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calling annie brooke
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calling annie brooke

hi, If I remember correctly you used donor eggs? is this correct? just curious how many eggs they put back in, and did it work on the first time,. I am 39 and have one daughter who is 9 and conceived natural, remarried and we cannot get pregnant for nothing, i have been thru 6 IUI's and my RE felt donor eggs was my best option, since our insurance covers no part of IVF donor or otherwise, we felt we wanted to go with our best options which was donor, so I was just wondering if you could fill me in on your expierence., thank you so much

luci  
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We did use donor eggs, it was the only opportunity left for me to get pregnant, and happily, it worked on the first try and we have a lovely little boy.  The pluses are numerous:  you can definitely get pregnant even if it is later in your reproductive life, the baby gets the healthiness of a baby from a young mother, you probably won't need to have an amnio, it's your husband's sperm, you can choose aspects of the donor so she looks like you (and also maybe improves on you -LOL!-  I say that humorously, but I am very glad this boy didn't get my mom's awful eyesight, grandma's bad bones, or grandpa's deafness.)  They screen the donors very carefully, and all of their health information is available to you when you are choosing.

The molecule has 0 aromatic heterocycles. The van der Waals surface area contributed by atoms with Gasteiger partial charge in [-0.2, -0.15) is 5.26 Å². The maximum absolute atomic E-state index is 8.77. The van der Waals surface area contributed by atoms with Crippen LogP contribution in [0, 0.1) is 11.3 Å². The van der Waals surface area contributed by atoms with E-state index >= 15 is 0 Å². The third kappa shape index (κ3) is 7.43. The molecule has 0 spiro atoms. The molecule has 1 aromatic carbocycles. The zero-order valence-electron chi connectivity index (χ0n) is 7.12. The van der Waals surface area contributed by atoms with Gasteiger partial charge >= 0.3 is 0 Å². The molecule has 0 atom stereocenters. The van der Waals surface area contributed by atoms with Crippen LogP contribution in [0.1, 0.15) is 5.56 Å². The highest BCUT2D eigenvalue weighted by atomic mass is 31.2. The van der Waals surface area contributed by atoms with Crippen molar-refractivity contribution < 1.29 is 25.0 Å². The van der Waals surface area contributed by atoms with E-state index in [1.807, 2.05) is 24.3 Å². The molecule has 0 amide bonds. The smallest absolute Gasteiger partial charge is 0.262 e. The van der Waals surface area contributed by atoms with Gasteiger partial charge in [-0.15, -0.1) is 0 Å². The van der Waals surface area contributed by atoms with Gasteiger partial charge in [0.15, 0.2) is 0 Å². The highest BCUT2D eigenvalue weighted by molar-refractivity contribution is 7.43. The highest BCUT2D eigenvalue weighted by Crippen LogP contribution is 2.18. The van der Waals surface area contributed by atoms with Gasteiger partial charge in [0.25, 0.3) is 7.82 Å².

There are only three downsides, two of which also are there with IVF with your own eggs:  it's costly, and you have to give yourself shots of progesterone for a number of weeks.  The third is that occasionally you have a sad or nostalgic moment of what it might have been if the baby was yours biologically.  My husband sometimes says how moved he is when he notices how much the baby reminds him of himself as a little boy, not realizing that saying so might make me feel a little out in the cold.  I don't particularly like thinking my son will resemble someone else instead of me, though I also know a lot of family resemblance is about mannerisms, actions, the tilt of the head, etc., and in those ways he resembles me a lot even this early.  And we were willing to go with an adoption and this is a heck of a lot closer, and since I carried him, there is even the possibility that with my blood through the placenta came some DNA, who knows. :)  So the wistful moments don't come often or last long.  And every day your baby is more connected to you in all ways, and you love him from the first kick.